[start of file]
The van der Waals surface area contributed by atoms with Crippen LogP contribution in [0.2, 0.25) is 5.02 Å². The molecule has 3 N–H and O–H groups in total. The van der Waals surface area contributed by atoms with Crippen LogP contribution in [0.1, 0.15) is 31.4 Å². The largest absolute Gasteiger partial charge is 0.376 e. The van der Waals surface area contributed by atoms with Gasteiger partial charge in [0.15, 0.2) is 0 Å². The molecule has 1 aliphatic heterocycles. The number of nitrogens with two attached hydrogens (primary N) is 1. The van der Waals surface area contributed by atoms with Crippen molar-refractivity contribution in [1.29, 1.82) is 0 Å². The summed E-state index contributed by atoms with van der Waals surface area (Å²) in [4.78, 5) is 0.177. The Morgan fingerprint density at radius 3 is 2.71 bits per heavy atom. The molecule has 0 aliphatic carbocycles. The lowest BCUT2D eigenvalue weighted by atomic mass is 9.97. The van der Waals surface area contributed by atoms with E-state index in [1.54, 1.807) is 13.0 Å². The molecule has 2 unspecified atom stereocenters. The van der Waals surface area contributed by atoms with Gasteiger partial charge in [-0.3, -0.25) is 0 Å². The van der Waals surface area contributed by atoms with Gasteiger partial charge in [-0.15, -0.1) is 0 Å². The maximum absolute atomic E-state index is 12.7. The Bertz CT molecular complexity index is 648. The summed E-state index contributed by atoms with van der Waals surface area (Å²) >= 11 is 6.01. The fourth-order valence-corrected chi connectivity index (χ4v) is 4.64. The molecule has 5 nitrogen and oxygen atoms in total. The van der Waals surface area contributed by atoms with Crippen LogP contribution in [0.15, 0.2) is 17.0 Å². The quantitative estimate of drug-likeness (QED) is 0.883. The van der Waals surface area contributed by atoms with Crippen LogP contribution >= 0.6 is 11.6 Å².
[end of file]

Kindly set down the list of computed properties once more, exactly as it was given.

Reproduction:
The van der Waals surface area contributed by atoms with Crippen LogP contribution in [0.2, 0.25) is 5.02 Å². The molecule has 3 N–H and O–H groups in total. The van der Waals surface area contributed by atoms with Crippen LogP contribution in [0.1, 0.15) is 31.4 Å². The largest absolute Gasteiger partial charge is 0.376 e. The van der Waals surface area contributed by atoms with Gasteiger partial charge in [0.15, 0.2) is 0 Å². The molecule has 1 aliphatic heterocycles. The number of nitrogens with two attached hydrogens (primary N) is 1. The van der Waals surface area contributed by atoms with Crippen molar-refractivity contribution in [1.29, 1.82) is 0 Å². The summed E-state index contributed by atoms with van der Waals surface area (Å²) in [4.78, 5) is 0.177. The Morgan fingerprint density at radius 3 is 2.71 bits per heavy atom. The molecule has 0 aliphatic carbocycles. The lowest BCUT2D eigenvalue weighted by atomic mass is 9.97. The van der Waals surface area contributed by atoms with E-state index in [1.54, 1.807) is 13.0 Å². The molecule has 2 unspecified atom stereocenters. The van der Waals surface area contributed by atoms with Gasteiger partial charge in [-0.3, -0.25) is 0 Å². The van der Waals surface area contributed by atoms with Gasteiger partial charge in [-0.15, -0.1) is 0 Å². The maximum absolute atomic E-state index is 12.7. The Bertz CT molecular complexity index is 648. The summed E-state index contributed by atoms with van der Waals surface area (Å²) >= 11 is 6.01. The fourth-order valence-corrected chi connectivity index (χ4v) is 4.64. The molecule has 5 nitrogen and oxygen atoms in total. The van der Waals surface area contributed by atoms with Crippen LogP contribution in [0.15, 0.2) is 17.0 Å². The quantitative estimate of drug-likeness (QED) is 0.883. The van der Waals surface area contributed by atoms with Crippen LogP contribution >= 0.6 is 11.6 Å².